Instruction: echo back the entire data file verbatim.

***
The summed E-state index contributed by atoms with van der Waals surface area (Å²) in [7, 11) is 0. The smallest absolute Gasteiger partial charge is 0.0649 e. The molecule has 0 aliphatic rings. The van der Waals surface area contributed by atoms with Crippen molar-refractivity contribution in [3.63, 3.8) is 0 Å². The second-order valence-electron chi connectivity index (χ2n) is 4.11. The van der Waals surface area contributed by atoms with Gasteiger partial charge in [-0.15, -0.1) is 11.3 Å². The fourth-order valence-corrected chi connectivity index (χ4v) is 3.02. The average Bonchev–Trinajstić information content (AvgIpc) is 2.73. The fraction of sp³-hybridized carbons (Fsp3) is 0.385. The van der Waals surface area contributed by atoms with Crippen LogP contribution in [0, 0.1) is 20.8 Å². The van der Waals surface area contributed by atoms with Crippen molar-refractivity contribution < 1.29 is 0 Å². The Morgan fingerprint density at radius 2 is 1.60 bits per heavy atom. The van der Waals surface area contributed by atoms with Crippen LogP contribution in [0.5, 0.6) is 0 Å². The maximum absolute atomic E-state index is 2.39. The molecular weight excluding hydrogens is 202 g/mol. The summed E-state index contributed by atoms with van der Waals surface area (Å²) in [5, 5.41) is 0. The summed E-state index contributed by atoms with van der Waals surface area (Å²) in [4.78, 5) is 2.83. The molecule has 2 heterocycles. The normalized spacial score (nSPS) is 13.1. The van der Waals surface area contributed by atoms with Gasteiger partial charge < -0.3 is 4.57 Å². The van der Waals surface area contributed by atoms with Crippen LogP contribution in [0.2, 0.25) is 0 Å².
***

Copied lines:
The summed E-state index contributed by atoms with van der Waals surface area (Å²) in [7, 11) is 0. The smallest absolute Gasteiger partial charge is 0.0649 e. The molecule has 0 aliphatic rings. The van der Waals surface area contributed by atoms with Crippen molar-refractivity contribution in [3.63, 3.8) is 0 Å². The second-order valence-electron chi connectivity index (χ2n) is 4.11. The van der Waals surface area contributed by atoms with Gasteiger partial charge in [-0.15, -0.1) is 11.3 Å². The fourth-order valence-corrected chi connectivity index (χ4v) is 3.02. The average Bonchev–Trinajstić information content (AvgIpc) is 2.73. The fraction of sp³-hybridized carbons (Fsp3) is 0.385. The van der Waals surface area contributed by atoms with Crippen LogP contribution in [0, 0.1) is 20.8 Å². The van der Waals surface area contributed by atoms with Crippen molar-refractivity contribution < 1.29 is 0 Å². The Morgan fingerprint density at radius 2 is 1.60 bits per heavy atom. The van der Waals surface area contributed by atoms with Crippen LogP contribution in [0.5, 0.6) is 0 Å². The maximum absolute atomic E-state index is 2.39. The molecular weight excluding hydrogens is 202 g/mol. The summed E-state index contributed by atoms with van der Waals surface area (Å²) in [5, 5.41) is 0. The summed E-state index contributed by atoms with van der Waals surface area (Å²) in [4.78, 5) is 2.83. The molecule has 2 heterocycles. The normalized spacial score (nSPS) is 13.1. The van der Waals surface area contributed by atoms with Gasteiger partial charge < -0.3 is 4.57 Å². The van der Waals surface area contributed by atoms with Crippen LogP contribution in [0.2, 0.25) is 0 Å².